“The Nasty Bits”

28 Feb

I guess I’ve already missed the end of pre-Lenten meat-eating by a week, but I thought, as my last day in Paris coincides with the last day of Apokries, I’d take the opportunity to volley a few more visual missiles at my Vegan-Anti-Offal enemies’ positions.

These are from my new favorite place in the city.  One very cool development in France lately has been the proliferation of almost Spanish-style tapas bars, where you can try lots of different dishes instead of having to sit through the traditional three-piece suite.  I hope that will always be available in all its ritualized confidence, but this meze phenomenon is a welcome break.  And except for the absence of ankle-deep garbage on the floor, this place is as chaotic as any place in Spain and makes me mindful of the French’s own anarchic impulses.  You only get half the things you ask for; you have to scream for them over a counter that’s packed three-people deep; the check is always wrong; people are eating out of your plates and vice-versa, but the flavors there are nothing short of miraculous.

My favorites:

kidneys

The kidneys in a quick onion and vinegar sautee

Boudin

Their boudin, (coagulated pig’s blood — just a reminder…) which they don’t put into a casing but make into a loaf, kind of like a Penn-Dutch scrapple if the analogy isn’t too weird, served with a very hot green pepper and roasted apples

IMG00408-20140227-1657

A soft-fried egg dish swimming in butter and buttery croutons that’s made with some mushroom that has all the foot-like smell of truffle but none of its subtlety; they wouldn’t tell me what it’s called: “Il n’y en a pas là-bas…”  (I think) “You don’t have them over there…” was all I managed to get from them, irrespective of where “over there” was.

Pig's ears

The pig’s ears, slimy and gummy on the outside with the cartilage-crunch core, sauteed in a Basque-like red pepper combo

butter

The most delicious cheesey, slightly sour butter on earth, always sitting on the counter sweating, with bits of other people’s food always stuck in it (“eeeeewww…” a definite “C” rating from Bloomberg) and served with bread that’s leagues beyond the Poilaine stuff that’s everywhere and is so not great that I’m beginning to think is a gigantic hoax.

Finally, the pig cheeks — yep, hog maw — (see: “Hog maw, cornbread and chitterlin” ) braised in lentils:

pig cheeks

…which really reminded me of how much great food, especially great French food is based on the slow, laborious breaking down of animal collagens, something I tried to capture in this second pic a little better (forgive the quality — yes, yes, I’ll buy an IPhone; click on these for a better view in the meantime); it’s the secret to the perfect texture of good mageiritsa too, though everyone thinks it’s the augolemono.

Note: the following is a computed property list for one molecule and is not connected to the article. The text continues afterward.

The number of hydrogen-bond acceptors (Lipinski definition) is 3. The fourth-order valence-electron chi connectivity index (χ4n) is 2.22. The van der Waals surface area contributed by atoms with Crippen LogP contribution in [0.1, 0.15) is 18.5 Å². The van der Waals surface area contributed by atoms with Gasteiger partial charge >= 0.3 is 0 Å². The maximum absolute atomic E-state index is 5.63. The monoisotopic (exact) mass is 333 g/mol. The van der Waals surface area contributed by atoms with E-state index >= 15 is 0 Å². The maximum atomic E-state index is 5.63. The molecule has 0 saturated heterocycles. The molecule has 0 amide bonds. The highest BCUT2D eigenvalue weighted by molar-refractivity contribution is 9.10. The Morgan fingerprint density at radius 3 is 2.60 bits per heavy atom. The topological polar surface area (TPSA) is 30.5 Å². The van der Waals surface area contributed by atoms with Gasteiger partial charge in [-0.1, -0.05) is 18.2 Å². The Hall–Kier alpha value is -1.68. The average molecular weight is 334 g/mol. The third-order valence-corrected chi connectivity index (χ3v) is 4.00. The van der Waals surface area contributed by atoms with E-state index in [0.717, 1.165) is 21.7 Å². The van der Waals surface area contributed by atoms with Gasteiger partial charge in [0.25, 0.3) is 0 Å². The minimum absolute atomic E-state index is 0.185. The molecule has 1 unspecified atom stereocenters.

pig cheeks 2

Why such conspicuous animus to the anti-offalers?  επειδή μου σπαν’ τα νεύρα….  Because they irritate me.  And I wouldn’t be so irritated by just their bad taste and limited palates and squeamish, plasticked alienation from the realities and depth of good food, if they would just shut up about it: it’s what in one of this blog’s first posts — “Chitterlings…and mageiritsa” — (the Jadde started just before Easter 2011) I call their “anthropology tes poutsas” that drives me mad: the rationalization that poverty made people eat this food and that now we’re beyond that.  (See also:  “What I managed to put away in a day-and-a-half in Paris and some thoughts on the “crise;” or, “…the brevity of time and the immediacy of pleasure.” )  Believe me; none of the people who eat here are poor.  It’s not in an impoverished southern village: they don’t exist anymore, are either depopulated or bought up by ex-pat Brits; it’s not in a dying northern industrial city; it’s not in a destitute banlieue.  It’s dead in the center of chic-as-you-can-get St. Germain (there’s an argument to be made that this food’s appeal is about reverse snobbery — an argument I’ll listen to), right down the road from the Odeon and around the bend from the Luxembourg.  If you even hover around the edges of New York foodie-dom you’ve heard about this place, but, sorry, as a matter of blog policy, I don’t give out names.  You’ll have to dig up its delights yourself.

The rest of you can have the salmon.

Comment: nikobakos@gmail.com

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